More good brain stuff from Duke University. This time it’s neuroscientist Nicole Calakos studying the effects of diminished neuroplasticity capability in the basal ganglia of mice and finding that it might have some bearing on obsessive compulsive disorders.
One of the basic functions of the basal ganglia, as I understand it, is that provides the syntax* for movements: it controls the order and frequency of impulses sent to muscles telling them to move. This allows us to perform such complicated actions as walking (if you don’t think walking is complicated, just think about walking sometime while you’re walking and see what happens). When that order gets messed up, we get messed up.
*It seems likely that this syntax of movement is the basis of, or model for, the syntax of speech—I forget just where I first encountered this idea but I suspect it was in one of Steven Pinker‘s books.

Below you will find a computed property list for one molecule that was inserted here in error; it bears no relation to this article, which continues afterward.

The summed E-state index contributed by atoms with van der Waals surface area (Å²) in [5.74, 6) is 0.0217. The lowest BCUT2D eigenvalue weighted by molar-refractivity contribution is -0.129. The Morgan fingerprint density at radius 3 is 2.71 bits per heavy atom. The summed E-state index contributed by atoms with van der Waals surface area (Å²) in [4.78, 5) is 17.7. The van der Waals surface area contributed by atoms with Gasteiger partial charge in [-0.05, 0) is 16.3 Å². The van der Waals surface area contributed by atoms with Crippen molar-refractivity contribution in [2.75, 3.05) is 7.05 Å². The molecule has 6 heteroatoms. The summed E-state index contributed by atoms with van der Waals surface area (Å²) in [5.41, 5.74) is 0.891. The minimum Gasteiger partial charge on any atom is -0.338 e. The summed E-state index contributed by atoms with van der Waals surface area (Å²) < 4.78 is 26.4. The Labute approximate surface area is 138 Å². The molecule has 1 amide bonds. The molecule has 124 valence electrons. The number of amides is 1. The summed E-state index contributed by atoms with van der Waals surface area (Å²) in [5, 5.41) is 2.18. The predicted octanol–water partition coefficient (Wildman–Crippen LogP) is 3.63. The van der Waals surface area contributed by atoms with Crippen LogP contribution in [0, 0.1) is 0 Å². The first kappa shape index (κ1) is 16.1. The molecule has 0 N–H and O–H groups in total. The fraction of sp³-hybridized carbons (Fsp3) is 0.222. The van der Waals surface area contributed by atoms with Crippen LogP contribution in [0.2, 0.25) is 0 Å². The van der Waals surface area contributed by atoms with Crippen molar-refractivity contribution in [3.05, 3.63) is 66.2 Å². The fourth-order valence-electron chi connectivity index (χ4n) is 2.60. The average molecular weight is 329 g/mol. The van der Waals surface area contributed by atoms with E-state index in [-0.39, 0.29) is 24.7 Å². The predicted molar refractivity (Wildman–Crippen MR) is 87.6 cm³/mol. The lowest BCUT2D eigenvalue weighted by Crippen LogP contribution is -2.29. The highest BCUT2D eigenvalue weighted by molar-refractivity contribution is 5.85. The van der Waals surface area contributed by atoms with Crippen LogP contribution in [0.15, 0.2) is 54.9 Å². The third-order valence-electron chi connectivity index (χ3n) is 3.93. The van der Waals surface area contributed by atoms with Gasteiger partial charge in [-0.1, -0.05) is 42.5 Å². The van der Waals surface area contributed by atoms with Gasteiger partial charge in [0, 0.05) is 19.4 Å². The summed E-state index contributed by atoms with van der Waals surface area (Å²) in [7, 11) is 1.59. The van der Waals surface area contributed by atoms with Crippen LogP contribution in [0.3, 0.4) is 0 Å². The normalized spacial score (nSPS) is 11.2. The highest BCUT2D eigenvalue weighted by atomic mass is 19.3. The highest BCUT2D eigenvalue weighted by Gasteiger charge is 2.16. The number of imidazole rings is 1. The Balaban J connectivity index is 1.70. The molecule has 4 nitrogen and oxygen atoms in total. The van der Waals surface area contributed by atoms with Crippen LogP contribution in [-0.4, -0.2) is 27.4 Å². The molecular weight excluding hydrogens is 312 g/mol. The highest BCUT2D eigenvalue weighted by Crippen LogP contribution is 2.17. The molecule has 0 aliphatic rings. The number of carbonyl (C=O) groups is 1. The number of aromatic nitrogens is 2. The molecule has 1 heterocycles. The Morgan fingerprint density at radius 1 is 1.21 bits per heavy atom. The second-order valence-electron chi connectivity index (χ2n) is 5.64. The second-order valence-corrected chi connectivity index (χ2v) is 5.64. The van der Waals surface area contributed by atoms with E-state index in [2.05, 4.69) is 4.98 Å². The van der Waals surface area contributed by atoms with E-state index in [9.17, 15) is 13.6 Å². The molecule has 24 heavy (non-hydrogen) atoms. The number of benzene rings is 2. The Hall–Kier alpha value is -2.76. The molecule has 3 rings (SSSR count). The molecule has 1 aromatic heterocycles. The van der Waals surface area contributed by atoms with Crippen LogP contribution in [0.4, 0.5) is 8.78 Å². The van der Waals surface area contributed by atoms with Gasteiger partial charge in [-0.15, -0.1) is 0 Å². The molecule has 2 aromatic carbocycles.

The basal ganglia is also associated with procedural learning—the things we learn through doing them, sports and other physical activities, holding a fork, drinking from a cup, driving a car, and which become second nature—and behavioural habits.
Combine all this and we begin to see how a pathology in this brain region might lead to OCDs. Especially a pathology that manifests in limiting the adaptability of neurons. A movement or a habit begins and there is no easy way to stop or change it.
As an aside, Tony Shalhoub was brilliant as Adrian Monk, a detective suffering from OCD in the tv series “Monk.”